In accordance with the obtained results, the optimum conditions for SPE procedure were SepPak C18 cartridge, 250 mL of sample at pH = 8 and 0% of NaCl, desorption with 2 mL of methanol in one step, and wash step with 5 mL of Milli-Q water. In these conditions, we achieved a preconcentration factor of 125. In Figure 3, a chromatogram with the optimum conditions is shown, where the peaks of all compounds in their corresponding transitions can be observed.
3.2. Analytical Parameters
Because of the SPE optimization, that was done only with fluorescent compounds (estriol, 17β-estradiol, and 17α-ethinylestradiol), it was necessary to study the recoveries of all the hormonal compounds, using the optimized SPE-UHPLC-MS/MS method. All the compounds under study showed good recoveries, over 73%, except the diethylstilbestrol, with a recovery of 50.7%.
A calibration curve was used for the quantification of the analytes by diluting the stock solution of each analyte, into the samples to concentrations ranging between 1 and 100 μg·L−1. Analysis was conducted by UHPLC-MS/MS and linear calibration plots for each analyte () were obtained based on their chromatographic peak areas.
The limit of detection (LOD) and the limit of quantification (LOQ) for each compound were calculated from the signal-to-noise ratio of each individual peak. The LOD was defined as the lowest concentration that gave a signal-to-noise ratio that was greater than 3. The LOQ was defined as the lowest concentration that gave a signal to noise ratio that was greater than 10. The LODs ranged from 0.15 to 9.35 ng·L−1 and the LOQs ranged from 0.49 to 31.18 ng·L−1.
The performance and reliability of the process were studied by determining the repeatability of the quantification results for all target analytes under the described conditions, using six samples (). The relative standard deviations (RSDs) were lower than 8.4% in all cases, indicating a good repeatability. Table 3 shows the analytical parameters obtained for all compounds analysed.
3.3. Matrix Effect
Despite the high sensitivity and low chemical noise in UHPLC-MS/MS systems, the sample composition has a great influence on the analyte signal . To evaluate the relative signal enhancement or suppression in the samples, the algorithm by Vieno et al.  was used, as following: where corresponds to the peak area of the analyte in pure standard solution, to the peak area in the spiked matrix extract, and to the matrix extract. This procedure was applied to an effluent sample, assuming that all matrices will behave in the same way.
Suppression effect, between 13 and 17%, was observed for estrone, testosterone, norgestrel, and megestrol acetate. For estriol, 17β-estradiol, and diethylstilbestrol, the signal suppressions were very low, under 5%. Only 17α-ethinylestradiol showed a signal enhancement of 12.6%. The results obtained are showed in Table 3 and they are in accordance with those reported in similar studies [19, 24].
3.4. Analysis of Selected Compounds in Wastewater Samples
To check the efficiency of the developed method, it was applied to determination of target analytes in different wastewater samples from two WWTPs of the island of Gran Canaria (Spain). Figure 4 shows the results obtained. It can be observed that in the WWTP 1, not all compounds were detected, only diethylstilbestrol and testosterone, in concentration that ranging between 35 and 300 ng·L−1 and 1.2 and 9.95 ng·L−1, respectively, for influent samples. The concentrations of diethylstilbestrol at the effluent increased in the first sampling and diminished in the second. The behaviour of testosterone in the effluent samples was the opposite.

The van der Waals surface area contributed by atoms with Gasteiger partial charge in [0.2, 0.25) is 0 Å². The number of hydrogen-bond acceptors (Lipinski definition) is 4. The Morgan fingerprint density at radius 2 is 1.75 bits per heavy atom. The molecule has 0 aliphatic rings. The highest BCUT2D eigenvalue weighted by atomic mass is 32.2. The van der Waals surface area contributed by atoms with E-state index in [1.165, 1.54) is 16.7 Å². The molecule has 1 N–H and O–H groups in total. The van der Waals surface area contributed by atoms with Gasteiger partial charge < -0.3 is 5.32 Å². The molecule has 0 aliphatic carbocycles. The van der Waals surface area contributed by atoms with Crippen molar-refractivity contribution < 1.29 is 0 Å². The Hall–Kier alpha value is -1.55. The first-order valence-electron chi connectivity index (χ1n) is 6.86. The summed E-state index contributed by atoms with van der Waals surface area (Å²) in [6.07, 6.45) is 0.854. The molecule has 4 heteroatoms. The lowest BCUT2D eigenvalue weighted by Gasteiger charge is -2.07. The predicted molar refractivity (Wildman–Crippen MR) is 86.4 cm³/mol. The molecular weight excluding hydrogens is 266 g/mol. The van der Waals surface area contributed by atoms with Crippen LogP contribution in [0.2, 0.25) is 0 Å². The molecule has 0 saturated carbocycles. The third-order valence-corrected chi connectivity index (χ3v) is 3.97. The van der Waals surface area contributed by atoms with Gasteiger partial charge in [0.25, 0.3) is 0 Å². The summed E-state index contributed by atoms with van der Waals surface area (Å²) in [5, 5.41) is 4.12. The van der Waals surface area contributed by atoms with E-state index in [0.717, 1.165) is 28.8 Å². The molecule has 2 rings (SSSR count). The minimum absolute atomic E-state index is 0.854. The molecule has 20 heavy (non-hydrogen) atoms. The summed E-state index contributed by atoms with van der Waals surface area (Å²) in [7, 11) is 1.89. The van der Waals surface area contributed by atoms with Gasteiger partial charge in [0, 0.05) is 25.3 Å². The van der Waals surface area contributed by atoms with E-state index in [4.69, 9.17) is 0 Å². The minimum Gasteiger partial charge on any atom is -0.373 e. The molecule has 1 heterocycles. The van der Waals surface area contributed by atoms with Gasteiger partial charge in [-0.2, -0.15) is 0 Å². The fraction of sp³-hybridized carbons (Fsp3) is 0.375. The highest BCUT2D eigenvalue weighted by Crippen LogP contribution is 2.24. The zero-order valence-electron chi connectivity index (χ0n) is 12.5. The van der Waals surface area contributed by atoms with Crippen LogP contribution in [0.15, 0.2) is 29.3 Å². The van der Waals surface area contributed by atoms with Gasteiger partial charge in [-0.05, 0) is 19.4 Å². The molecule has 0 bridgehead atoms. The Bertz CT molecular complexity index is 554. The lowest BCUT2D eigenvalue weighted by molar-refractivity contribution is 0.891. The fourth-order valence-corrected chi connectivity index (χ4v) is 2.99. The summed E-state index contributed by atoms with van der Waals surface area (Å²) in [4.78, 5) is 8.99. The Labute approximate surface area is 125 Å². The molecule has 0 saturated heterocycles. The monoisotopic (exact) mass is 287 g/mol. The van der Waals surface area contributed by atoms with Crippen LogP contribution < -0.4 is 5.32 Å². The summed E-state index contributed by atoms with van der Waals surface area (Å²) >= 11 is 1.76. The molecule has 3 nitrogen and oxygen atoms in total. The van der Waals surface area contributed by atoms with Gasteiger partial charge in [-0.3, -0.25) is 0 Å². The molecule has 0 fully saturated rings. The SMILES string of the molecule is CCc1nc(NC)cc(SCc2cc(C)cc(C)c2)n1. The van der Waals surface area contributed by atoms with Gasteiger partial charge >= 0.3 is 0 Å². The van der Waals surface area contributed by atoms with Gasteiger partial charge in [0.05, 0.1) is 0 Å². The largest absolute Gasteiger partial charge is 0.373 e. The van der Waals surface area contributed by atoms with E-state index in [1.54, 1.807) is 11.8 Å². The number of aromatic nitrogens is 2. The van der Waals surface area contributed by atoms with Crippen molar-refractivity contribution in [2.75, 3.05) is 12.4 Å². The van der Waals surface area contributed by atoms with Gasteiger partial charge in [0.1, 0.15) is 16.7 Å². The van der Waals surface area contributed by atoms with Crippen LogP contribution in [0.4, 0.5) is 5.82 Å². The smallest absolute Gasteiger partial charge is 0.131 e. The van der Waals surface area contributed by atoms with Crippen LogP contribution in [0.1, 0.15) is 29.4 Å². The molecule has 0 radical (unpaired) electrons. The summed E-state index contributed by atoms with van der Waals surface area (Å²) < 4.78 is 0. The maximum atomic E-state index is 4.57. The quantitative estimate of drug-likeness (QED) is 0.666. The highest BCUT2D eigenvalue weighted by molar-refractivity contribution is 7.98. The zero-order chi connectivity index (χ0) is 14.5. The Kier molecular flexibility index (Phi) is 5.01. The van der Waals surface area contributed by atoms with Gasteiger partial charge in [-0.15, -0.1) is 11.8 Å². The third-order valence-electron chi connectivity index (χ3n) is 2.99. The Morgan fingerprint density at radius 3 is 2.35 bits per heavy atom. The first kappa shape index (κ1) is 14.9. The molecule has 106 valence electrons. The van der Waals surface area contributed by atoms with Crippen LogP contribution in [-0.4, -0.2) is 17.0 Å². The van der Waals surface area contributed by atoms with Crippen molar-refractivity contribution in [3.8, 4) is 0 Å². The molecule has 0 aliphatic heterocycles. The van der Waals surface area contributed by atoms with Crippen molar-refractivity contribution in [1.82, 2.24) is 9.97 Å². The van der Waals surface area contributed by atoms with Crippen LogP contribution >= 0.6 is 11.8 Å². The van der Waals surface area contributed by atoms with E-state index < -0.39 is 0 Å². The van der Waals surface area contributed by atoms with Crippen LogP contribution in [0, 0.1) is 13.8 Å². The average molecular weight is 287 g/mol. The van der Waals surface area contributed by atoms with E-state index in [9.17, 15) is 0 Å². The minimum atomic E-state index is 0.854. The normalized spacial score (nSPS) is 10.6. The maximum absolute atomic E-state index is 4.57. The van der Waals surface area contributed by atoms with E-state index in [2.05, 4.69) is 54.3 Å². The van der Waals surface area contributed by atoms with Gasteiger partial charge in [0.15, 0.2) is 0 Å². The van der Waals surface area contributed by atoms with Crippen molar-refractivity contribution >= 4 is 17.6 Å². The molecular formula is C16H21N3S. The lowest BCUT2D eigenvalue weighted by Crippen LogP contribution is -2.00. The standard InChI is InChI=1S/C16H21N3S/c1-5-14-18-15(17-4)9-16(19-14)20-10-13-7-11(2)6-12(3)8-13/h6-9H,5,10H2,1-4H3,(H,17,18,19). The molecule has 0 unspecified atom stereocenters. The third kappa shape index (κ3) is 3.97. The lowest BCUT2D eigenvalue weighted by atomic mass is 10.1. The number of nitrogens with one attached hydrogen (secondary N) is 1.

However, for WWTP 2 a higher number of compounds were detected. For the influents samples, the highest concentrations were between 100 and 140 ng·L−1 for estriol and diethylstilbestrol, while the rest of compounds (testosterone, estrone and 17β-estradiol) were detected at concentrations between 20 and 40 ng·L−1. The concentrations at the effluent for diethylstilbestrol diminished up to 110 ng·L−1 and 5 ng·L−1 for testosterone. The rest of compounds were not detected at the effluent samples. Only the concentration of norgestrel (about 6 ng·L−1) increased during the wastewater treatment process.
An analytical method for the simultaneous extraction, preconcentration, and determination of oestrogens (estrone, 17β-estradiol, estriol, 17α-ethinylestradiol, and diethylstilbestrol) androgens (testosterone) and progestogens (norgestrel and megestrol acetate) in wastewater matrices has been optimized and developed. The method used was solid phase extraction (SPE) for the extraction/preconcentration step and it was combined with UHPLC-MS/MS. The limits of detection reached were between 0.15 to 9.35 ng·L−1. In addition, the method presented high recoveries, up to 90%, for the majority of compounds and RSD lower than 9%.
The application of the method to samples from two different WWTPs showed that the concentrations of hormones found, ranged from 5 to 300 ng·L−1, and some of them (diethylstilbestrol and testosterone) were detected in all the wastewater samples, and other, like estrone or 17β-estradiol, only in some samples. In view of the obtained results about influent and effluent samples, it can be determined that the membrane bioreactor system is quite effective to degrade these compounds. However, it is difficult to obtain a conclusion about the activate sludge treatment effectivity owing to the small quantity of compounds detected.
This work was supported by funds providds by the Spanish Ministry of Science and Innovation Research Project CTQ-2010-20554.
T. T. Pham and S. Proulx, “PCBs and PAHs in the Montreal urban community (Quebec, Canada) wastewater treatment plant and in the effluent plume in the St Lawrence river,” Water Research, vol. 31, no. 8, pp. 1887–1896, 1997.View at: Publisher Site | Google Scholar
R. Rosal, A. Rodríguez, J. A. Perdigon-Melon et al., “Occurrence of emerging pollutants in urban wastewater and their removal through biological treatment followed by ozonation,” Water Research, vol. 44, no. 2, pp. 578–588, 2010.View at: Google Scholar